Is discipline a good thing?
I'm part of a political group called the Black Orchid Collective, and recently we've been doing a study group on revolutionary theory and biographies. For the past few weeks we’ve been reading Black Radical, Nelson Peery’s memoirs from his years in the Communist Party USA (CPUSA) and similar organizations. Peery, a Black working class revolutionary who devoted his life to Black liberation and class struggle, writes a gripping account of the twenty year period between World War II and the Watts Rebellion. Showing the mistakes the Communist Party made, this book provides some crucial insights about what kind of revolutionary organization fosters healthy development of its members, and what kind of organization stifles its members. For more on the book, check out our blog post on it.
One of the most important questions that emerged from our discussion was the question: is discipline a good thing? Peery had been a veteran in World War II, and he carried the discipline he learned in the military into his life as a revolutionary after the war. Over at Black Orchid, we wrote:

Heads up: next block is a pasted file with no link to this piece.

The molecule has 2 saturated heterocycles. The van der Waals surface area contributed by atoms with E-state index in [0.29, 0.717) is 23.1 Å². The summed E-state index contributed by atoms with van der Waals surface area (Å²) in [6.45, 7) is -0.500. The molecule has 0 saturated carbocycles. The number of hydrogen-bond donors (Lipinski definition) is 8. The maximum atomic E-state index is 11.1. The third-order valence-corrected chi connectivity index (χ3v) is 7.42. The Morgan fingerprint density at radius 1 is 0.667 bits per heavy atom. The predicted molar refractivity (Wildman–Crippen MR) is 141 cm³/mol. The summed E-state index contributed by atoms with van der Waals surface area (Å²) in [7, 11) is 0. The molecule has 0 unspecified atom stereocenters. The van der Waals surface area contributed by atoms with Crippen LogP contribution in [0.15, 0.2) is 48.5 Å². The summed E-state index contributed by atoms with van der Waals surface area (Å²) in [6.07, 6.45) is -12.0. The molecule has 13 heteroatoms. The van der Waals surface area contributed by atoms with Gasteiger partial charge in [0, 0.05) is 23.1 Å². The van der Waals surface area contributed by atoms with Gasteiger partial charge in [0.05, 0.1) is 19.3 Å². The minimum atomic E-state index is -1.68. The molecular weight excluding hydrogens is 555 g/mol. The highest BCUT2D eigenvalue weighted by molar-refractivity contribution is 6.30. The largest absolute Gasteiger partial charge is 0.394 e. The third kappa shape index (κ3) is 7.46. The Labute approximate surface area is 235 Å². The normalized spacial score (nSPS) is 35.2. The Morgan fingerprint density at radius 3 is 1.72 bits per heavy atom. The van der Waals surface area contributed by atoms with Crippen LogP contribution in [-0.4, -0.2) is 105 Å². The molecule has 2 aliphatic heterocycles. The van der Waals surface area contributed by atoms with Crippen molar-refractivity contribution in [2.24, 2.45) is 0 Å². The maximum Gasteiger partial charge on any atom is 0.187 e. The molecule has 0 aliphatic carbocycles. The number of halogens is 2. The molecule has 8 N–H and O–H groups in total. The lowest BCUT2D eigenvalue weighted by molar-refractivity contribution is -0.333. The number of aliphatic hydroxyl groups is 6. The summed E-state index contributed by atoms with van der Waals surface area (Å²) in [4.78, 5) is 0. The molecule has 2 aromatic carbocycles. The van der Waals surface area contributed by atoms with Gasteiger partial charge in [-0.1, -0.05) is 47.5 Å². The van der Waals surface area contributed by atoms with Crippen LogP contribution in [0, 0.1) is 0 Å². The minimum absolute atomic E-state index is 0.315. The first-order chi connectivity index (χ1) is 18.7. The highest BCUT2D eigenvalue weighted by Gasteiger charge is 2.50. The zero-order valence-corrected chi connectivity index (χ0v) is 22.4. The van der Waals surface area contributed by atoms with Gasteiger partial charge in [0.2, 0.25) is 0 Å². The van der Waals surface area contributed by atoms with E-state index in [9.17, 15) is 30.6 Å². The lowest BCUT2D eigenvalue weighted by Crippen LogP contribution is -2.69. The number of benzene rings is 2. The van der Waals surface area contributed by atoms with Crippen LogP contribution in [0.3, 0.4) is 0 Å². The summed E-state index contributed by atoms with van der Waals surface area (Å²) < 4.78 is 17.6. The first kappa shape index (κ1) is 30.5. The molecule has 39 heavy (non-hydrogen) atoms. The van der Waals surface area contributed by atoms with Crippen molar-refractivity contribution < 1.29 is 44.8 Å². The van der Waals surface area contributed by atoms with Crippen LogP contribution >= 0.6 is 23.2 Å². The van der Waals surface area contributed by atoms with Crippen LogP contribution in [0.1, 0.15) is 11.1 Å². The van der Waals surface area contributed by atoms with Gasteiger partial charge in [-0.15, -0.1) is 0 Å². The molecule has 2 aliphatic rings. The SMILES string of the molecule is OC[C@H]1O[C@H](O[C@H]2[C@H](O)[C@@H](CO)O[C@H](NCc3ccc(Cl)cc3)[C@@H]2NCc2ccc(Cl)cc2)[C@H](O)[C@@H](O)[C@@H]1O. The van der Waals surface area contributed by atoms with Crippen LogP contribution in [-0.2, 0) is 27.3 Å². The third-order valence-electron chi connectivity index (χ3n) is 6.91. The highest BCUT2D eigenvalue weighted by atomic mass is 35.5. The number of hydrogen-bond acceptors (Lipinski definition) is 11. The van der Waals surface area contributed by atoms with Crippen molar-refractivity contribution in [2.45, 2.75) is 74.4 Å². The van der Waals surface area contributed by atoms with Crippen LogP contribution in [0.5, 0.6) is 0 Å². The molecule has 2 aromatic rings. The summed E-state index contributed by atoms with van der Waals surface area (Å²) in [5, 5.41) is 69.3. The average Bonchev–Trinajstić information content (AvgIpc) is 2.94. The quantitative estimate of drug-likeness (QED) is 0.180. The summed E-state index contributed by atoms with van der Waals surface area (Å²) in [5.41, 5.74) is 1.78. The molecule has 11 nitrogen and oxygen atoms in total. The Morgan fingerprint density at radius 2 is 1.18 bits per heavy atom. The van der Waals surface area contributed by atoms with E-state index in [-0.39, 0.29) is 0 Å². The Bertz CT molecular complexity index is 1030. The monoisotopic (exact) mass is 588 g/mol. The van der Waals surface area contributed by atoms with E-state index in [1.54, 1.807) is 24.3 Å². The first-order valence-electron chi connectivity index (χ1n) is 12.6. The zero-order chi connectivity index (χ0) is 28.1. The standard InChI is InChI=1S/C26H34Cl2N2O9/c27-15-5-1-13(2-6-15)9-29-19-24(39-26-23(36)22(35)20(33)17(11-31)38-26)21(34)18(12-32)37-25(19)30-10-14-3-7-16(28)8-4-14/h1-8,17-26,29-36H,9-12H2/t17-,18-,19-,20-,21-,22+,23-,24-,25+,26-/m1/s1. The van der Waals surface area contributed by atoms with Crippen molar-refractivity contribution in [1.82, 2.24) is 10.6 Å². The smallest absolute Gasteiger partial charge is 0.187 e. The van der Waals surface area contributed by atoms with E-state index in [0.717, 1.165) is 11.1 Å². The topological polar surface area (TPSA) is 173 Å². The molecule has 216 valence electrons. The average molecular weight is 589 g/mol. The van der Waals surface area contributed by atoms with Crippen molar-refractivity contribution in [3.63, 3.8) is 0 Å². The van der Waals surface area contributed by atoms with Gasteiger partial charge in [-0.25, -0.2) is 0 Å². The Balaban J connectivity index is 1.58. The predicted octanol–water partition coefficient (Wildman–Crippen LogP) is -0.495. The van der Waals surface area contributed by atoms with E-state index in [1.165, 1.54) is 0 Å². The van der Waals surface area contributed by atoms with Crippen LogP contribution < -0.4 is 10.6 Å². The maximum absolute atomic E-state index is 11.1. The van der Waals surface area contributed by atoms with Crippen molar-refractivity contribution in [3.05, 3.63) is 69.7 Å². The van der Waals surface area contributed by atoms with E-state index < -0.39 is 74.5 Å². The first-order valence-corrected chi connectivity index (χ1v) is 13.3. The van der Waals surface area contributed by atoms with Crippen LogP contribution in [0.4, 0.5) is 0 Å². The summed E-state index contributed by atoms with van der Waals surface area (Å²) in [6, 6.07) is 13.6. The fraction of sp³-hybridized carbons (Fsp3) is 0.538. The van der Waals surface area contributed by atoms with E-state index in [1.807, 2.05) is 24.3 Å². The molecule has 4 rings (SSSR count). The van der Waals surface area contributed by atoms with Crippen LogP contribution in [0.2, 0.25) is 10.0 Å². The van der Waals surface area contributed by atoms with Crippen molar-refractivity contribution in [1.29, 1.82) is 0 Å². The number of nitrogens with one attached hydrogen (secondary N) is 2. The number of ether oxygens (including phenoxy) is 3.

Thanks Katie and Scott, your comments are really helpful, and I agree with what you’re arguing. You make Marx’s ideas in the 1844 Manuscripts (Alienated labor) concrete, accessible, and up to date. You also pull the ground out from under the kind of conservative critiques of modernity that I grew up around as a Catholic. Catholic critics are correct when they argue that modern life provides no positive vision of discipline and hence dissipates our energies and saps our creativity. However, they have no solution except for patriarchal, authoritarian, and repressive forms of spirituality and religion that bring us backwards instead of forwards. Your take on Fromm provides the basis for a different type of spirituality, one that unites the struggle for personal wholeness and positive self-discipline with the struggle against alienated capitalist labor. Instead of saying we should work hard and offer it up as a sacrifice, Fromm’s ideas suggest we should abolish alienated work, which then will allow us to abolish undisciplined, dissipated “play” so we can build a new type of human self-activity. This self activity would unite play and work into a creative whole, expressing our social humanity.